calendar March 18, 2014 in Communications, Technology

Recommendations for Upgrading Windows

After we posted information about the end of support for Windows XP and Office 2003, we received a number of questions asking for recommendations about upgrading – and about what to do if upgrading isn’t possible right now.

The bottom line is – if at all possible, upgrade to Windows 7 or 8, and a newer version of Office, as soon as you can.

On April 8, Microsoft will no longer provide security updates for Windows XP or Office 2003. While they will continue to work, the fact that new security issues will not be repaired means that sooner or later your data is at risk.

An upgrade is very inexpensive insurance for your valuable data. Your church computer probably has personal information on members and financial data — information that hackers could use for identity theft. Your personal computer has documents and photos you want to keep, as well as banking data. Think what would happen if malware locked you out of all your files and demanded a ransom, or captured the login to your online banking so that criminals could empty your bank account. If this should happen it would be far more costly and inconvenient than an upgrade.

If your computer came with XP and is more than five years old, it’s time to bite the bullet and replace it.  Your hardware doesn’t have the life in it to justify the trouble and expense of migrating it to a newer version of Windows.

If you have newer hardware with XP, ask an IT professional if it’s worth upgrading. You will have to back up all of your data (you’re doing that already, right?), install Windows, and reinstall all of your programs and data. If your computer has some life left, but it’s slow, consider adding memory or purchasing a fast solid state disk (SSD) to replace the hard drive.

Please note: You cannot simply upgrade an XP computer to Windows 7 or 8. You must back up your data, because your disk will be erased in the migration process. Then install Windows afresh, and be able to reinstall all your programs (which means you need any disks, license keys, etc. for these programs). Get help from someone who knows what they are doing.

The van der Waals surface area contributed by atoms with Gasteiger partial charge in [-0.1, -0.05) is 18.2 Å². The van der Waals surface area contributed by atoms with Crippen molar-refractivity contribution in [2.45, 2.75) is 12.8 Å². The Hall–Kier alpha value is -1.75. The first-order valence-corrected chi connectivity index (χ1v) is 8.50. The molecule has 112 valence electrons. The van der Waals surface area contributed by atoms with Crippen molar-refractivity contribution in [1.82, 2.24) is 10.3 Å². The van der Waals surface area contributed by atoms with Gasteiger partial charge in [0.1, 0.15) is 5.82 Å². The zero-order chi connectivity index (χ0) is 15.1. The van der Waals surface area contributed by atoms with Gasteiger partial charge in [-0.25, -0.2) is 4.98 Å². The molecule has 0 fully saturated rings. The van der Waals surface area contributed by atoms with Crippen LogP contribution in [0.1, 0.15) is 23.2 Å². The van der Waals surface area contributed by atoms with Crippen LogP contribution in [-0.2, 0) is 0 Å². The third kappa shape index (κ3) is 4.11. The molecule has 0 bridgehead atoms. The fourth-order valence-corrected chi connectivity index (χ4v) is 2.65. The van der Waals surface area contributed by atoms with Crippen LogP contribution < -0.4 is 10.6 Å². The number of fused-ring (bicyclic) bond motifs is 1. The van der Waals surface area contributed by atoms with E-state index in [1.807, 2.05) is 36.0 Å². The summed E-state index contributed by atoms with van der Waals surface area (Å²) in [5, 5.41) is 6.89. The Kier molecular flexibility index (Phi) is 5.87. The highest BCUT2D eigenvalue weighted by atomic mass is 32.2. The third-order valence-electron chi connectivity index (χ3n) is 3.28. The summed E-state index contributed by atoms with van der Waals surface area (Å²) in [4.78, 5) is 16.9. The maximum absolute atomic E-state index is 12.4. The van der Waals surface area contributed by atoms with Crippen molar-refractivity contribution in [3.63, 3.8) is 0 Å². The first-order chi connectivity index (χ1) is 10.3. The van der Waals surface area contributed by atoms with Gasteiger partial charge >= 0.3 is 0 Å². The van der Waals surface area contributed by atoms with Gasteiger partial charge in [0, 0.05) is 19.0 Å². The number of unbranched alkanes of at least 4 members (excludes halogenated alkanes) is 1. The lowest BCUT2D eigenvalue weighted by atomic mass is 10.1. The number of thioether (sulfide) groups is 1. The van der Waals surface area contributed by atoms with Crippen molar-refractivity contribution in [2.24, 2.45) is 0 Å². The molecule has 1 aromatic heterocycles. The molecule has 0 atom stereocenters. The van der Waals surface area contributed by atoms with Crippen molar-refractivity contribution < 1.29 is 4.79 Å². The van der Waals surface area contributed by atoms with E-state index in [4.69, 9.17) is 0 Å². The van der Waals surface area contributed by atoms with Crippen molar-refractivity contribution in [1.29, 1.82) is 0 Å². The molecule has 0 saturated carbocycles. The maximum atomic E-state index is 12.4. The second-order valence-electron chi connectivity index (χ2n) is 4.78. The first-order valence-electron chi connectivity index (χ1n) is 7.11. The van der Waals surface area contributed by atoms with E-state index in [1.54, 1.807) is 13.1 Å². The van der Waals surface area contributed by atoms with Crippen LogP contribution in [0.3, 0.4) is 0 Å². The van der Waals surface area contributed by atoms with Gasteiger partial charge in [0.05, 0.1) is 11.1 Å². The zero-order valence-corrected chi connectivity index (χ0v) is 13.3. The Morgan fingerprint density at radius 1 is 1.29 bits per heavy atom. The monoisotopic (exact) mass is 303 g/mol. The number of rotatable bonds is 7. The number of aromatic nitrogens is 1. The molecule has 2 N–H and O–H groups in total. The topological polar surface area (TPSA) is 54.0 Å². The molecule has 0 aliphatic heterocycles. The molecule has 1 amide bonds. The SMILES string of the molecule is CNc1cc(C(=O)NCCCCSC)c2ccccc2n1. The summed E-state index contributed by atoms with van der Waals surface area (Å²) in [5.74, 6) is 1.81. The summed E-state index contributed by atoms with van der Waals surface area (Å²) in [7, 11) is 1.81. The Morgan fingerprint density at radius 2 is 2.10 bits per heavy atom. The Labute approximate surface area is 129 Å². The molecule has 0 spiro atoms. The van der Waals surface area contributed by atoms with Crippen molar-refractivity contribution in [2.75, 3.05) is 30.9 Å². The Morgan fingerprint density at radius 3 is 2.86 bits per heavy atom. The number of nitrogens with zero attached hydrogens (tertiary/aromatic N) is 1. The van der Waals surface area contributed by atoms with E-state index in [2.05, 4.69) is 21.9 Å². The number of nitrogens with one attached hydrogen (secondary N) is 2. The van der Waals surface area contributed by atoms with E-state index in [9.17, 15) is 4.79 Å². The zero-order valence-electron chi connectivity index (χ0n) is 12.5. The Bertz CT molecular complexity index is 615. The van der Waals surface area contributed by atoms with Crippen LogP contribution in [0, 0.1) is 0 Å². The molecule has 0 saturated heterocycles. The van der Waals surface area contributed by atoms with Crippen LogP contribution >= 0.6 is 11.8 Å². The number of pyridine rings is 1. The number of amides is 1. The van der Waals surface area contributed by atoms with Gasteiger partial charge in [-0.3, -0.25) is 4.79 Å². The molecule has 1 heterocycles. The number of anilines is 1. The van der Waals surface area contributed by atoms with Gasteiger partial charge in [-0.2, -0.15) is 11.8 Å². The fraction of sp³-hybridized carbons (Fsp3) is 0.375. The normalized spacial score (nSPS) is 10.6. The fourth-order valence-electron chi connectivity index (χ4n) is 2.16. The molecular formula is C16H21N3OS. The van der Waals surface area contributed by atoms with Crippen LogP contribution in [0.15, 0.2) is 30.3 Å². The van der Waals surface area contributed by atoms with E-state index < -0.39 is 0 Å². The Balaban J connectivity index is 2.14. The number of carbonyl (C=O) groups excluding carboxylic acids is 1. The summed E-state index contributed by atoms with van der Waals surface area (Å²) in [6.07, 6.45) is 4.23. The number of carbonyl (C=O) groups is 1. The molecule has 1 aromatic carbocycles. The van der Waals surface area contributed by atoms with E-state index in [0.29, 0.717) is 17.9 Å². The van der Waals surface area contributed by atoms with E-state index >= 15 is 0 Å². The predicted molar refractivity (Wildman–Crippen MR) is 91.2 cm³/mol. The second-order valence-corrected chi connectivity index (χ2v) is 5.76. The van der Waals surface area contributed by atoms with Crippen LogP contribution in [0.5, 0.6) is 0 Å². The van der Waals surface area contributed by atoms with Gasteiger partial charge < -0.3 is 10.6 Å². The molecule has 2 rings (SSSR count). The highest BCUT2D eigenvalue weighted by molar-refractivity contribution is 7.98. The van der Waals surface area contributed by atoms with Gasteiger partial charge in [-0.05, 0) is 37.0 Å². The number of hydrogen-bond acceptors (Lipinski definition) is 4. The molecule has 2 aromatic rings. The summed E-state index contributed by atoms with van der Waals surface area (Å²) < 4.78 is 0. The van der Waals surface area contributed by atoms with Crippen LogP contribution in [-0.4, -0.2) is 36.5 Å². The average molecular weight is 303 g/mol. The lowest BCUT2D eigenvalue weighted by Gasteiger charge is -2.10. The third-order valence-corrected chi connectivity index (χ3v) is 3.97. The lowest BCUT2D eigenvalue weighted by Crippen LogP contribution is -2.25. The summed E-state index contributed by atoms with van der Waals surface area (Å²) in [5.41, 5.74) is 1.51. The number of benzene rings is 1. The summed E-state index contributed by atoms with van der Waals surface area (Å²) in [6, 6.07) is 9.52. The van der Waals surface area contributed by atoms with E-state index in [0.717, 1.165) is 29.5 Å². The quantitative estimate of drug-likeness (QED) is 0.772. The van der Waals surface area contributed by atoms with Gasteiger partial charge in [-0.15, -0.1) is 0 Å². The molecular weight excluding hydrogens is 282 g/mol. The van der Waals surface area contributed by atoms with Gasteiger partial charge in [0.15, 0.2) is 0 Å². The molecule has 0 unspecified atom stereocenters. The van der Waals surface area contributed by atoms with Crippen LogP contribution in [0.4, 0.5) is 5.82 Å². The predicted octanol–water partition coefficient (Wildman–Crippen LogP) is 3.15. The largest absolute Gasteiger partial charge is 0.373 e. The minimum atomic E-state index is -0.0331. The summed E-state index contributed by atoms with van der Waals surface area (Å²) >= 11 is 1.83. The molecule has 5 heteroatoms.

Register your congregation at, a non-profit that offers discounted or donated software to other non-profits. Once you register you can buy new copies of Windows and Office very inexpensively. They also offer discounts on refurbished computers.

Budget now for a future upgrade. Even if you can’t upgrade now, it will be increasingly risky to stay on the old software, so plan to replace old computers and software.

If you can’t upgrade now, take these steps now:

  1. If you haven’t been running Windows Update regularly, do it now, while updates are still available. Get updates for Office as well. You will want to be up-to-date in case hackers are storing up new exploits to release once XP is no longer supported. Run Windows Update repeatedly until you are offered no more updates.
  2. Make sure you have current anti-virus and anti-malware software, and make sure that you have paid to continue to receive updates. Check the vendor’s website to make sure they will continue to send updates to XP computers. Unprotected computers can be hacked even visiting mainstream websites.
  3. Have an IT pro or consultant modify your user’s computer accounts to that they are standard or limited users, rather than administrators. Create a new administrator account to manage the computer. Use the standard accounts for your work. This isn’t protection in itself, but if you are not an administrator malware can’t do as much damage.
  4. Even if you can’t upgrade the operating system, upgrade Office now. The Office 2003 file formats are insecure and can be infected with malware more easily than newer formats.